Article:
This heart-shaped ornament was worn by a Tekke woman in what is now Turkmenistan in Central Asia, and possibly Afghanistan. The spear-headed shape served partly as a protective or talismanic device designed to repel the evil eye. Typically they were worn on the back, rather than the front.
It is of solid silver that has been engraved and partly fire gilded (or gold plated). It has been decorated with exceptionally fine bands of applied wire work, and has also been inset with five red flat carnelian stones in box settings. The top has an applied silver tube decorated with bands of applied silver filigree wire.
The fire gilding that has been used is characteristic of Tekke jewellery. The process involved the application of an amalgam of mercury and gold to the surface of the silver. Heating causes the mercury to evaporate leaving a gold layer fixed to the surface. The process was extremely dangerous on account of the mercury fumes.
Carnelian stones were believed to protect the wearer against miscarriage and disease. Red itself was associated with happiness and fertility. Carnelians also have a special place in Islam – the Prophet Mohamed is believed to have worn a silver ring mounted with a carnelian stone.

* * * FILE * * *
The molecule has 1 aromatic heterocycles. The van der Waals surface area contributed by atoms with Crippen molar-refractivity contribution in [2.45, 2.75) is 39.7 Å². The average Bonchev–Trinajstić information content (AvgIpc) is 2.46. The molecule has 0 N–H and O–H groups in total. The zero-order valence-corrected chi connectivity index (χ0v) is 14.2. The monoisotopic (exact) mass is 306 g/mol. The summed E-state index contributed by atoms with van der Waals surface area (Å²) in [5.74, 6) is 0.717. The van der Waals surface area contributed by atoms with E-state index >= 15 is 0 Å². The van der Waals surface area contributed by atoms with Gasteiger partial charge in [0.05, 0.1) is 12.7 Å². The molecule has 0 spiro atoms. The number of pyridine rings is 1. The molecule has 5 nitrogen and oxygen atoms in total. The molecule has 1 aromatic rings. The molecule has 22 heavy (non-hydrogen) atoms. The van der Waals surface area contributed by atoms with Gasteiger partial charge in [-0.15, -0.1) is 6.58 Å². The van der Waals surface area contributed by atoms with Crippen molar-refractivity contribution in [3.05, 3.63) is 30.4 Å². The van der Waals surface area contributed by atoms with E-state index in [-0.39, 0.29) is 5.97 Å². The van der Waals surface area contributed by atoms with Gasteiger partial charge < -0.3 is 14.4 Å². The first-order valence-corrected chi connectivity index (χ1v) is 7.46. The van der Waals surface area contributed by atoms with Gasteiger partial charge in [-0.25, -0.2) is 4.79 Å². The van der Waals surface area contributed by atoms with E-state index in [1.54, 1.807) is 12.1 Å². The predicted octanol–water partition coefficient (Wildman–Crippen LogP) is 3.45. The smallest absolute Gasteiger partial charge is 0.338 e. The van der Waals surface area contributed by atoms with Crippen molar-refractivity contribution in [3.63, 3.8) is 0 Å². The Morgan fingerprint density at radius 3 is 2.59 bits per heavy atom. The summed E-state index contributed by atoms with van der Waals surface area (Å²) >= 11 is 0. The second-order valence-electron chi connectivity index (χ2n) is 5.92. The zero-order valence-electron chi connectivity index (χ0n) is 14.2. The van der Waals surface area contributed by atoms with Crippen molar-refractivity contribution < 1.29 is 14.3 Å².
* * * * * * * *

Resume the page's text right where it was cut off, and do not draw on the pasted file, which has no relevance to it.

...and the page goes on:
The pendant has an old attached silver chain to permit wearing.
It is in excellent condition with a wonderful patina and clear age. All the stones are original.
van Cutsem, A., A World of Head Ornaments: Africa, Asia Oceania, America, Skira, 2005.
Ghose, M. (ed.), Vanishing Beauty: Asian Jewelry and Ritual Objects from the Barbara and David Kipper Collection, Art Institute of Chicago, 2016.
Hoek, C., et al, Ethnic Jewellery: From Africa, Asia and Pacific Islands, Pepin Press, 2004.
Seiwert, W.D., Jewellery from the Orient: Treasures from the Bir Collection, Arnoldsche Art Publishers, 2009.